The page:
For anyone doing genealogical research, finding Alaska birth records for your ancestors may be a challenge. Requesting birth certificates from the Bureau of Vital Statistics is only permitted if you are looking to acquire your own birth certificate or for parents looking to get copies of the certificates of their children.
In order to make these requests, you can either mail in an application or visit one of the Bureau's offices in Juneau, Anchorage or Fairbanks. When making an in-person request, the document can be generated while you wait. When ordering through the mail, it can take up to 3 weeks. The mailing address is the Bureau of Vital Statistics, PO Box 110675 Juneau AK, 99801-0675 USA.
The application to get an Alaska birth record is fairly simple, and just requires your name, date of birth, place of birth, parent's names and the purpose for requesting the certificate. You will have to identify yourself with a copy of a government-issued photo ID (such as a state driver's license). Also on the form is the current costs for each certificate. They are currently $25 USD each, with rush service available for an additional fee.
You can download the application form from the Vital Statistics webpage at http://www.hss.state.ak.us/dph/bvs/birth/birth_form.pdf and all the current fees and instructions are there.
All Alaska birth records are confidential for 100 years, and then are available to the public. Since they have only been collecting birth record information since 1913, that explains the current restrictions on who may access copies. After 2013, older records will start to become available in the public domain.
But official birth certificates aren't the only kind of Alaska birth record you can access. Church records can be a great source of information, particularly in the early years of the state when government records weren't kept. In particular, the Russian Orthodox church was the largest group in Alaska. They have a great store of vital records for the years between 1816 and 1936, currently on microfilm and held at the National Archives. Other churches, such as the Moravian, Episcopal and Presbyterian churches have their own records. They are available at the Bureau of Vital Records, but just as restricted as the birth certificates. Contacting the churches directly may bring better results.
You can also search through old newspaper archives for other Alaska birth records, such as printed birth announcements. The Alaska State Historical Library has a newspaper archive project underway where you can search through old microfilm copies of newspapers. You can get indexes to check on old papers from 1866 until 1998 from your local library. This is a good place to start if you cannot get a proper birth certificate. If you have living relatives in Alaska, you can always get in touch and see what kind of documents or access to documents they may have. Just make sure to introduce yourself thoroughly if you aren't close to that branch of your family.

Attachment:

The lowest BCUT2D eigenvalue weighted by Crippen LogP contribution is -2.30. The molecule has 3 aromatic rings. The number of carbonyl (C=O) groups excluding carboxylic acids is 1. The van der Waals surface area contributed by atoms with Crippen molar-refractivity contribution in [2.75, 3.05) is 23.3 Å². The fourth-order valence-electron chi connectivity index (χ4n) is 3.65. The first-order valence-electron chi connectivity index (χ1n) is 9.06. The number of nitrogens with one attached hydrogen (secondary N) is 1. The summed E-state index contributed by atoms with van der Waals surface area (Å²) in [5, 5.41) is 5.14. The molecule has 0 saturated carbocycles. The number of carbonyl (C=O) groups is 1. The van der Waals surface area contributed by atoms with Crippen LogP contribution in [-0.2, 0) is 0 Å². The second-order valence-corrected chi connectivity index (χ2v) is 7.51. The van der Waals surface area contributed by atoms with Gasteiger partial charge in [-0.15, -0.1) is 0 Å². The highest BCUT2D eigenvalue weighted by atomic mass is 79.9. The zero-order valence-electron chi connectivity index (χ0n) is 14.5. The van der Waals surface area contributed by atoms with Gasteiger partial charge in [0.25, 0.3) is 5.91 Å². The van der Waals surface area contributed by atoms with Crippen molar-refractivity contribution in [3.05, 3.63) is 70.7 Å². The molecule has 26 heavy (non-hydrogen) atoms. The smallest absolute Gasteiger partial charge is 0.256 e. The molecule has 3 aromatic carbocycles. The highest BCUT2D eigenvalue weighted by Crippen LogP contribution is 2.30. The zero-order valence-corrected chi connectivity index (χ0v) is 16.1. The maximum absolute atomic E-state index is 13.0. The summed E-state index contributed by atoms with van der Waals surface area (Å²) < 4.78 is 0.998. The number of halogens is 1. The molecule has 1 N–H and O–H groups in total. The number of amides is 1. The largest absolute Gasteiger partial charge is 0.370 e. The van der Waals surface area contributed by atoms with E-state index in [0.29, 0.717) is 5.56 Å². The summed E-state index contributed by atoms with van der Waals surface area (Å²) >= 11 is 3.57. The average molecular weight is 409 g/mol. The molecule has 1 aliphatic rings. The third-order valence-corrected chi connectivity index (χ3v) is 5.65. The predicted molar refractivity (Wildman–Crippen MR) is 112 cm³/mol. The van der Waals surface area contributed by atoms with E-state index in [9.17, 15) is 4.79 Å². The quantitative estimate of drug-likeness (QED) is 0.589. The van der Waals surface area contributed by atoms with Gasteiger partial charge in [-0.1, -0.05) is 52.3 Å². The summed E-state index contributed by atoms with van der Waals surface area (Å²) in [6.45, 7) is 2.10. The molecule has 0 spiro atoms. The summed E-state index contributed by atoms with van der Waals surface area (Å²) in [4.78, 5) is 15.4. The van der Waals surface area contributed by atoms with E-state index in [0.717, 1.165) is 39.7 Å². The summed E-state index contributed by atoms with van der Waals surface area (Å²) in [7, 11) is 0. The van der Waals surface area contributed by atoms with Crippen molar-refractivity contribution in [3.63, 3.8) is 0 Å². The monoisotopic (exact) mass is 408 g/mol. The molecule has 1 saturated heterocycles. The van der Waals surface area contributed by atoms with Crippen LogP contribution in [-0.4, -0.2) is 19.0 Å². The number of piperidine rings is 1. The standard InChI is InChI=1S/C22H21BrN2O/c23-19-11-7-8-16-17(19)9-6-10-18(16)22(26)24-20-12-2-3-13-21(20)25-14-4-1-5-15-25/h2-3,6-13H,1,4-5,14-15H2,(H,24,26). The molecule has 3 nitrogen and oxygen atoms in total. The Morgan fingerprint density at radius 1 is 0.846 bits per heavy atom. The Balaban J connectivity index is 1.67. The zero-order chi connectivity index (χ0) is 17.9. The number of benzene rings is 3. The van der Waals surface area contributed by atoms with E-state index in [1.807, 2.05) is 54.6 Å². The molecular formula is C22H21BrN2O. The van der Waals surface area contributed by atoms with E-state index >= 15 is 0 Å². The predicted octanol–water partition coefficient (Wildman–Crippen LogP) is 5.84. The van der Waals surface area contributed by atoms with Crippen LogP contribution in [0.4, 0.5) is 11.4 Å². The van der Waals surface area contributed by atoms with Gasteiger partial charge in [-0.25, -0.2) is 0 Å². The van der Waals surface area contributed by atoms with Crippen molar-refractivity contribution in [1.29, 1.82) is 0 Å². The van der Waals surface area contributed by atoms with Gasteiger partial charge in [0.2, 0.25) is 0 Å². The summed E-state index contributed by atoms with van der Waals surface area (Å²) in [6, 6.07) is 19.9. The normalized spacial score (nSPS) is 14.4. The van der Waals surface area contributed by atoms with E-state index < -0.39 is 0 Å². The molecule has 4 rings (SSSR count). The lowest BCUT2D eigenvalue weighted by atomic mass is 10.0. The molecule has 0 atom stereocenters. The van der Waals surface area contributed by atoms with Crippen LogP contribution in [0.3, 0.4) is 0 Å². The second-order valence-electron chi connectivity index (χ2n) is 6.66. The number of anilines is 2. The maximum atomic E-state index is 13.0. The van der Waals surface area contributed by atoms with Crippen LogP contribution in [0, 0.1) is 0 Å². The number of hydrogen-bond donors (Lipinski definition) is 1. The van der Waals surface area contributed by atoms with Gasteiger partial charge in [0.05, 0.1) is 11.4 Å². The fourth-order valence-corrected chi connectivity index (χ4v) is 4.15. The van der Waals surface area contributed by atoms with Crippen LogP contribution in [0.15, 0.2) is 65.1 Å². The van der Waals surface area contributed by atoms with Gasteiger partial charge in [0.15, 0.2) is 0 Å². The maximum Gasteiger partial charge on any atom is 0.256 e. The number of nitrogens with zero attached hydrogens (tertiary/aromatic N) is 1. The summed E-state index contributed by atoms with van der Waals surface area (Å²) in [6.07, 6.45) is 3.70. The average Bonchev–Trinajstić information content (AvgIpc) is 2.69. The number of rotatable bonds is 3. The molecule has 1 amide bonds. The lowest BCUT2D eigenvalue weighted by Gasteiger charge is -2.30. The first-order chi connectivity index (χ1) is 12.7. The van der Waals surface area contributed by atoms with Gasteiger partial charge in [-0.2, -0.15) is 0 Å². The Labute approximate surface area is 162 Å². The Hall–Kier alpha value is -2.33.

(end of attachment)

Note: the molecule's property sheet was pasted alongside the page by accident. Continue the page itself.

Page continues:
Unfortunately, the strict privacy rules for this state makes most genealogical research nearly impossible. But with a little perseverance and creativity, you should be able to locate most other kinds of Alaska birth records besides the official birth certificates.
To access a copy of your Alaska birth certificate, follow these steps:
Complete the downloadable form for your Alaska Birth Certificate and print.
Obtain a copy of our government-issued photo ID. Copies should be enlarged and clear enough that all information is legible. Sign your name under the photo ID. The full first, middle, and last name listed on the birth certificate must be included with the request.
Mail a check or money order for $20 and the completed request form to the Vital Records office. Credit card orders can also be faxed, though you should call within one business day to confirm that your request was received.
You can contact the office for more information by visiting, calling, or writing:
Alaska Bureau of Vital Statistics
P.O. Box 110675
Juneau, AK 99801-0675
Where To Find Alaska Birth Records
If you would like a copy of Alaska birth records, then they can be obtained online or by visiting the Anchorage, Fairbanks, or Juneau offices. You can only obtain Alaska birth records for yourself and your children.
Alaska birth records can be requested in person at one of the Vital Records offices or by fax. You will need to print out and complete a request form. Please note that all Alaska birth record requests must be accompanied by a copy of a government-issued photo ID. Requests can be made online, but are subject to an additional fee.
Restrictions to Accessing Birth Records
According to Alaska state law, only the person listed on the birth certificate or their parents can access Alaska birth records. All requests must all be accompanied by a government-issued photo ID and the signed request form or they will not be processed.